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Robots without Attitude

By Marc Weidenbaum

Kraftwerk are the German naifs of electronic pop music. They hail from a more innocent moment, before hip-hop became the lingua franca of American teenagers, before the World Wide Web made computers an inextricable part of our lives. And now that electronica has become a significant segment of pop culture, Kraftwerk’s abiding innocence takes on a unique, prescient air.

Sure, like most acts experimenting with technology in the ’70s (Yes; Emerson, Lake and Palmer; David Bowie), Kraftwerk was a band of futurists, toying with new sounds. But whereas most science fiction embraces the future by trying to get there first, Kraftwerk seems to have understood itself as a cultural pupa patiently awaiting greater forces to transform the world.

With their multi-lingual, self-consciously jejune and plainspoken lyrics (“I program my home computer / Beam myself into the future”; “We’re charging our battery / And now we’re full of energy”), Kraftwerk was more than happy to take baby steps while everyone else feigned evolutionary leaps. Bowie hallucinated about “Diamond Dogs” while Kraftwerk focused on more pedestrian role models, like in the song “Showroom Dummies”; Genesis and Pink Floyd produced lengthy rock operas set in totalitarian distopias while Kraftwerk produced ditties about “Spacelab.”

For sake of chronological reference, it can be helpful to note that Kraftwerk’s first album was released in 1971, the year of the birth of Richard D. James, who would grow up to be Aphex Twin, a leader in today’s electronic music. Kraftwerk’s giddy, automated songs provided the pop-radio cocoon in which James and his generation came of age — the bounding joy ride of “Autobahn,” the B-movie squeamishness of “The Robots,” the digital-romantic effect of a piece named for composer Franz Schubert. (The close-knit band is led by founding members Ralf Hutter and Florian Schneider, who seem to have determinedly kept their earliest albums out of print.)

Kraftwerk’s best songs, of which there are many, remain eminently enjoyable. They’re formal hybrids of bright little pop nuggets and proto-techno instrumentals. The first few minutes of “Spacelab” sound like a proper song, but five minutes along you realize you have spaced out entirely.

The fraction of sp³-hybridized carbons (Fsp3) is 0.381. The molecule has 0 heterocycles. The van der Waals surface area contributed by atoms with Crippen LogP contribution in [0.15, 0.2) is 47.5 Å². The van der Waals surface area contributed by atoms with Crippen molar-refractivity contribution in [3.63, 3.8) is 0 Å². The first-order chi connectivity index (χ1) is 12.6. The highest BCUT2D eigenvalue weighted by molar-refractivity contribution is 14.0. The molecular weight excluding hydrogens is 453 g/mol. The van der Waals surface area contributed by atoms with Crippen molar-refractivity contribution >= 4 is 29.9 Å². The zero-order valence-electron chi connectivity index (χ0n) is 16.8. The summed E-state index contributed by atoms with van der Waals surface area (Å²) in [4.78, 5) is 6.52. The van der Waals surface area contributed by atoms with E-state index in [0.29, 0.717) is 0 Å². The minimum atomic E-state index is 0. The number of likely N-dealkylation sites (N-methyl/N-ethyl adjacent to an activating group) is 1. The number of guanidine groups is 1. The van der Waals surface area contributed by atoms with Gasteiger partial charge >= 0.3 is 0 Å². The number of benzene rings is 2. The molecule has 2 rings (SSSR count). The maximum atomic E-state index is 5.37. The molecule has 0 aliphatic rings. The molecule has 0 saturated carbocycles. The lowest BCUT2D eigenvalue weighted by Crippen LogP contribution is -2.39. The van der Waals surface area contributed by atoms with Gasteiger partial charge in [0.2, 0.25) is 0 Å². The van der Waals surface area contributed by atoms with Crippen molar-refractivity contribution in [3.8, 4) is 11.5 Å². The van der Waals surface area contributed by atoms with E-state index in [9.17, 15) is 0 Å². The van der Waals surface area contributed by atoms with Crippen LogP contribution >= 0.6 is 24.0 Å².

Ah, yes, techno. Kraftwerk’s strong influence on techno — the height of inner-city electronic music, largely courtesy of Detroit innovators — is one of the most fascinating cross-cultural stories in modern music. Just ponder for a moment the idea that a small group of almost uncomfortably clean-cut Germans could help trigger a musical revolution in the black community of a post-industrial American city. And this was not a one-way relationship. On “Boing Boom Tschak,” the first track on Kraftwerk’s Electric Cafe (1986), you can hear the influence of hip-hop; the song’s vocals sound like a European exchange student recounting for friends back home the wonder of the human beatbox.

Were Kraftwerk to arrive on the scene today, their minor hit “Pocket Calculator” would no doubt go something more along the lines of, “I am the operator with my Pocket PC with wireless remote Internet connectivity, real-time stock quotes and instant messaging.” Technology has quickly threatened to outpace our imaginations, but it’s likely we would have been dumfounded far earlier had Kraftwerk not prepared us in advance.

5 Recommended Kraftwerk Albums: Autobahn (Capitol, 1974) Back before meaty SUVs became the icon of vehicular achievement, “Autobahn” captured the love affair between man and car with a hypnotic loop of minimalist romance. No road rage here.

Trans-Europe Express (Capitol, 1977) You’ll want this one for the popular title track, which continued the group’s car fetish, and for the Wendy/Walter Carlos-style elevator classicism of “Franz Schubert.”

The Man Machine (Capitol, 1978) Put simply, this is the album with “The Robots” (as in “We are the robots”), which sounds like invading techno-aliens trying to charm us into taking them to our leader.

Computer World (Elektra, 1981) Put simply, this is the album with “Pocket Calculator.” Five of the seven tracks have the word “compute” in the title, and no one’s complaining. Sounds like Devo on sedatives.

Electric Cafe (Warner Bros., 1986) Kraftwerk’s last proper studio album, and their most dated one. You might opt, instead, for the Balanescu Quartet album Possessed, which renders the band’s hits for strings.

Originally published, in slightly different form, by Pulse! magazine, September 2001.

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